Ancona, Marco / Chieffo, Alaide. ·Interventional Cardiology Unit, San Raffaele Scientific Institute, Milan, Italy. · Interventional Cardiology Unit, San Raffaele Scientific Institute, Milan, Italy. Electronic address: chieffo.alaide@hsr.it. ·Cardiovasc Revasc Med · Pubmed #27988083.

ABSTRACT: -- No abstract --

4 Editorial Decision making between percutaneous coronary intervention or bypass surgery in multi-vessel coronary disease. 2014

Buchanan, Gill Louise / Giustino, Gennaro / Chieffo, Alaide. ·Department of Cardiology, North Cumbria University Hospitals NHS Trust, Carlisle, United Kingdom. · Interventional Cardiology Unit, San Raffaele Scientific Hospital, Milan, Italy. · Interventional Cardiology Unit, San Raffaele Scientific Hospital, Milan, Italy. Electronic address: chieffo.alaide@hsr.it. ·Rev Esp Cardiol (Engl Ed) · Pubmed #24863589.

ABSTRACT: -- No abstract --

5 Editorial One versus two stents: the cause or the effect? 2014

Colombo, Antonio / Chieffo, Alaide. ·Interventional Cardiology Unit, EMO GVM Columbus and San Raffaele Scientific Institute, Milan, Italy. Electronic address: colombo.antonio@hsr.it. · Interventional Cardiology Unit, EMO GVM Columbus and San Raffaele Scientific Institute, Milan, Italy. ·JACC Cardiovasc Interv · Pubmed #24529930.

ABSTRACT: -- No abstract --

6 Review Impact of design of coronary stents and length of dual antiplatelet therapies on ischaemic and bleeding events: a network meta-analysis of 64 randomized controlled trials and 102 735 patients. 2017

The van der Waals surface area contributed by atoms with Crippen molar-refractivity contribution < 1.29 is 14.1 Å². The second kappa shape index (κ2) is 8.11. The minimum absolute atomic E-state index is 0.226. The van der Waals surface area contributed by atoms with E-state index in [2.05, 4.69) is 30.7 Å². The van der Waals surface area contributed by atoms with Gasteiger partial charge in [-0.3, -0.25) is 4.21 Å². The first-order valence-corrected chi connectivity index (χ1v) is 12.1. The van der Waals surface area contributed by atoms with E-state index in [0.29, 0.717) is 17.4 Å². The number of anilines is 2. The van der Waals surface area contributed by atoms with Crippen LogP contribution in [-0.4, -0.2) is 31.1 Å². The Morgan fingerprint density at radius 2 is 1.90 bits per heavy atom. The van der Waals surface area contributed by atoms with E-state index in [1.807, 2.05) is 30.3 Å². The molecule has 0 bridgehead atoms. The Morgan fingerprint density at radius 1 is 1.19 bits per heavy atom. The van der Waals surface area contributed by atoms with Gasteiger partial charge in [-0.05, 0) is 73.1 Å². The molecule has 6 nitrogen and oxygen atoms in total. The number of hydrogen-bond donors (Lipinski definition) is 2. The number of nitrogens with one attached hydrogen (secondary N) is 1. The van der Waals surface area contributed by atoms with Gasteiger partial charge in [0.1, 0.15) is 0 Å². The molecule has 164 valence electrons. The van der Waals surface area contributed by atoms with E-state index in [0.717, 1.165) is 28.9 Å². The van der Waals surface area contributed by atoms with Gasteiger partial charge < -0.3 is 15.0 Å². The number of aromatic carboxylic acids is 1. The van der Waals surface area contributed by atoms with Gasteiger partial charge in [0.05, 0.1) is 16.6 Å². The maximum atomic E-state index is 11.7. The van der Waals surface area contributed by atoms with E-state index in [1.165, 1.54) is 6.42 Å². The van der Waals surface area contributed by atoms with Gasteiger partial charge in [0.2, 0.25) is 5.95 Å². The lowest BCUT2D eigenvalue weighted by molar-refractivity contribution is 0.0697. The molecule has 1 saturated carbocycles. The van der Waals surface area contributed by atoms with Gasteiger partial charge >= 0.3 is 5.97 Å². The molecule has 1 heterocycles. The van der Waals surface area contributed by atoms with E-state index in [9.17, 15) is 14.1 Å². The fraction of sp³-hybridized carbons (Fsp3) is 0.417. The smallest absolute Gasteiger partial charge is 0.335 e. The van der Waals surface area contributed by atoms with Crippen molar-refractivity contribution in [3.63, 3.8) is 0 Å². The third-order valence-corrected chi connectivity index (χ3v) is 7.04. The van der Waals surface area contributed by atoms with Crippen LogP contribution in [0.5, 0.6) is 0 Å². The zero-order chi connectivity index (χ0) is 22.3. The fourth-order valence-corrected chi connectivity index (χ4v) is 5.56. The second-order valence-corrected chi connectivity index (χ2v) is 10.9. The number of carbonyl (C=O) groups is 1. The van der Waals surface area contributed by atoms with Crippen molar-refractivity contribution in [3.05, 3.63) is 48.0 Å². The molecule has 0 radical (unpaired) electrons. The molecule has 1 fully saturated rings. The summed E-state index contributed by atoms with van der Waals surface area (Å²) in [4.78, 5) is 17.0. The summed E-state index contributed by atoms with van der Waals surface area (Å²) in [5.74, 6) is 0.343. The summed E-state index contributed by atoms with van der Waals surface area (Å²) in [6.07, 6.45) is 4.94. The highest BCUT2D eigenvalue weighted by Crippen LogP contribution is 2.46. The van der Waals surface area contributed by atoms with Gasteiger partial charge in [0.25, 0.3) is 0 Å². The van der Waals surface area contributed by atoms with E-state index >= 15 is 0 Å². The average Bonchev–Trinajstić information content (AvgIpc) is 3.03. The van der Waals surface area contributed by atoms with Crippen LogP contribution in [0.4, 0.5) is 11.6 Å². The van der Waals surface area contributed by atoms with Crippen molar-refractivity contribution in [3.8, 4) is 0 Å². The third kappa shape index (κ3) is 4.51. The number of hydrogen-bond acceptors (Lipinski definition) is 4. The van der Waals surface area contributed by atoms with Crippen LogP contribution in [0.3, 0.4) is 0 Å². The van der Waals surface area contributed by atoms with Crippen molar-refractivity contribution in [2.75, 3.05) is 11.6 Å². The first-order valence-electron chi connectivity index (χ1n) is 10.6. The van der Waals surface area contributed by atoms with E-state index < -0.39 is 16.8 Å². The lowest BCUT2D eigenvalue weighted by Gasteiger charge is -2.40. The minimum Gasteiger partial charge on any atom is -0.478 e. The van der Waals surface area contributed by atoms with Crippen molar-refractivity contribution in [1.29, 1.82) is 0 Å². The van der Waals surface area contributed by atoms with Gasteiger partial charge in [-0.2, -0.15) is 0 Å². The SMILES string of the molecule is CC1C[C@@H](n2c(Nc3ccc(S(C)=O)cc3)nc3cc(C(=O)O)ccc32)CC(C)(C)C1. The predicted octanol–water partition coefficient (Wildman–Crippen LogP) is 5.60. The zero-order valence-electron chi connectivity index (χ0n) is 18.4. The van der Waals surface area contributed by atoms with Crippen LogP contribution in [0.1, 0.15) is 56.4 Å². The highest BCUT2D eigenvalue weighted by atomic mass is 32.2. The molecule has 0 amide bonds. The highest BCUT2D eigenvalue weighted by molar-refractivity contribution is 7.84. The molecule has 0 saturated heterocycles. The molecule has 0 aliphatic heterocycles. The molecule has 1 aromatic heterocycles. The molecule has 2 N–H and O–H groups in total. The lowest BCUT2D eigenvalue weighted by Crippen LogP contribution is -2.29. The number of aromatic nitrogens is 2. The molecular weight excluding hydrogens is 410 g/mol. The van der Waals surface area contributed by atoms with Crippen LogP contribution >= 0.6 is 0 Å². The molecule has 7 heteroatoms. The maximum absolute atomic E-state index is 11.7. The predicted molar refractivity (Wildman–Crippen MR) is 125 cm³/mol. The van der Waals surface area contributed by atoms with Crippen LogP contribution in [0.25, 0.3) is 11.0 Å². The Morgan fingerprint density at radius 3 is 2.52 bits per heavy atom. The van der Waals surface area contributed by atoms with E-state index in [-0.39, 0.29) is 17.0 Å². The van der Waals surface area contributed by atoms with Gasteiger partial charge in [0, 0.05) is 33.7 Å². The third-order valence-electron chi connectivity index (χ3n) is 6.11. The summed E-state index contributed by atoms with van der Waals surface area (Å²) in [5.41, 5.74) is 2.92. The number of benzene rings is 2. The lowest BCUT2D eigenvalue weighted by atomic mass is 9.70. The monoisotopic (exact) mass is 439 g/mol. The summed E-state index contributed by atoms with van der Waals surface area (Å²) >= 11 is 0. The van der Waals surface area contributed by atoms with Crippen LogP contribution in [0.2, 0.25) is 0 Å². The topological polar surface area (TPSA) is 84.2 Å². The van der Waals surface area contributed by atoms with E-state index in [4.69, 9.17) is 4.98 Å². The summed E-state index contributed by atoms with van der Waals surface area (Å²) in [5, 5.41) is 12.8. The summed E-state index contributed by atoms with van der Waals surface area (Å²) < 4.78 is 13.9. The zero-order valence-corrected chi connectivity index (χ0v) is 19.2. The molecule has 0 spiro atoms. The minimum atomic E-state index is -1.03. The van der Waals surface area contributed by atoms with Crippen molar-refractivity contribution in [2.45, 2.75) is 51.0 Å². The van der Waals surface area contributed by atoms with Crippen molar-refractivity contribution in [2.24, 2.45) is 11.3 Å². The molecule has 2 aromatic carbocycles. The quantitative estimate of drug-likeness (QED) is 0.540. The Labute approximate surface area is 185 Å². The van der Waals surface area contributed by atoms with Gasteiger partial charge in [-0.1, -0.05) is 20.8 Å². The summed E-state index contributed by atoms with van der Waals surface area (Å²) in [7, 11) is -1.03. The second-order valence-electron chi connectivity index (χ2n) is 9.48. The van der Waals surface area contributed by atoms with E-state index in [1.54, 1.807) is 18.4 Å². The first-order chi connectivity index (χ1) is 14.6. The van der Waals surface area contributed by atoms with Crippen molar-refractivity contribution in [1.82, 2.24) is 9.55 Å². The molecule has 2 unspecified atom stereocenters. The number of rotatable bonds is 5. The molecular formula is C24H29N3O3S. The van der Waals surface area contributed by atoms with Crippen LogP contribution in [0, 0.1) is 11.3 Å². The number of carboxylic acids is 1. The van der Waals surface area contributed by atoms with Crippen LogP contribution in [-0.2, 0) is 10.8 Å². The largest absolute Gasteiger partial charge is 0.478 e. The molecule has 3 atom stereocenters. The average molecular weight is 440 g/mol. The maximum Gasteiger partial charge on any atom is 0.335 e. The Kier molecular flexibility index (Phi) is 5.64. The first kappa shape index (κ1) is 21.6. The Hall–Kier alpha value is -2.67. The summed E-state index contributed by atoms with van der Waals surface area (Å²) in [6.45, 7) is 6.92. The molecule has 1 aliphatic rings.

D'Ascenzo, Fabrizio / Iannaccone, Mario / Saint-Hilary, Gaelle / Bertaina, Maurizio / Schulz-Schüpke, Stefanie / Wahn Lee, Cheol / Chieffo, Alaide / Helft, Gerard / Gili, Sebastiano / Barbero, Umberto / Biondi Zoccai, Giuseppe / Moretti, Claudio / Ugo, Fabrizio / D'Amico, Maurizio / Garbo, Roberto / Stone, Gregg / Rettegno, Sara / Omedè, Pierluigi / Conrotto, Federico / Templin, Christian / Colombo, Antonio / Park, Seung-Jung / Kastrati, Adnan / Hildick-Smith, David / Gasparini, Mauro / Gaita, Fiorenzo. ·Department of Cardiology, Città Della Salute e della Scienza Hospital, Corso Bramante 88/90, 10126 Turin, Italy. · Department of Cardiology, San Giovanni Bosco Hospital, Piazza del Donatore di Sangue 3, 10154 Turin, Italy. · Department of Mathematical Sciences "G. L. Lagrange", Politecnico di Torino, Corso Duca degli Abruzzi 24, 10129 Turin, Italy. · Department of Cardiology, Deutsches Herzzentrum München, Technische Universität München Lazarettstrasse 36, Munich 80636, Germany. · Department of Cardiology, The Heart Institute, Asan Medical Center, University of Ulsan College of Medicine, 88, Olympic-ro 43-gil, Songpa-gu, Seoul 05505, Korea. · Interventional Cardiology Unit, San Raffaele Scientific Institute, Via Olgettina Milano, 60, 20132 Milan, Italy. · Department of Cardiology, Cardiology Institute, Pitié-Salpêtrière Hospital, UPMC, APHP, 47-83 Boulevard de l'Hôpital, 75013 Paris, France. · Department of Cardiology, University Heart Center, University Hospital Zurich, Rämistrasse 100, 8091 Zürich, Switzerland. · Department of Cardiology, La Sapienza, Piazzale Aldo Moro, 5, 00185 Rome, Italy. · Department of Medico-Surgical Sciences and Biotechnologies, Sapienza University of Rome, Corso Della Repubblica 79, 04100 Latina, Italy. · Department of AngioCardioNeurology, IRCCS Neuromed, Via Atinense, 18, 86077 Pozzilli, Italy. · Department of Cardiology, Columbia University Medical Center, USA Cardiovascular Research Foundation, 161 Ft. Washington Ave. Herbert Irving Pavilion 6th Floor, New York, NY 10032 212.305.7060, USA. · Department of Cardiology, Sussex Cardiac Centre, Barry Building, Eastern Rd, Brighton BN2 5BE, UK. ·Eur Heart J · Pubmed #29020300.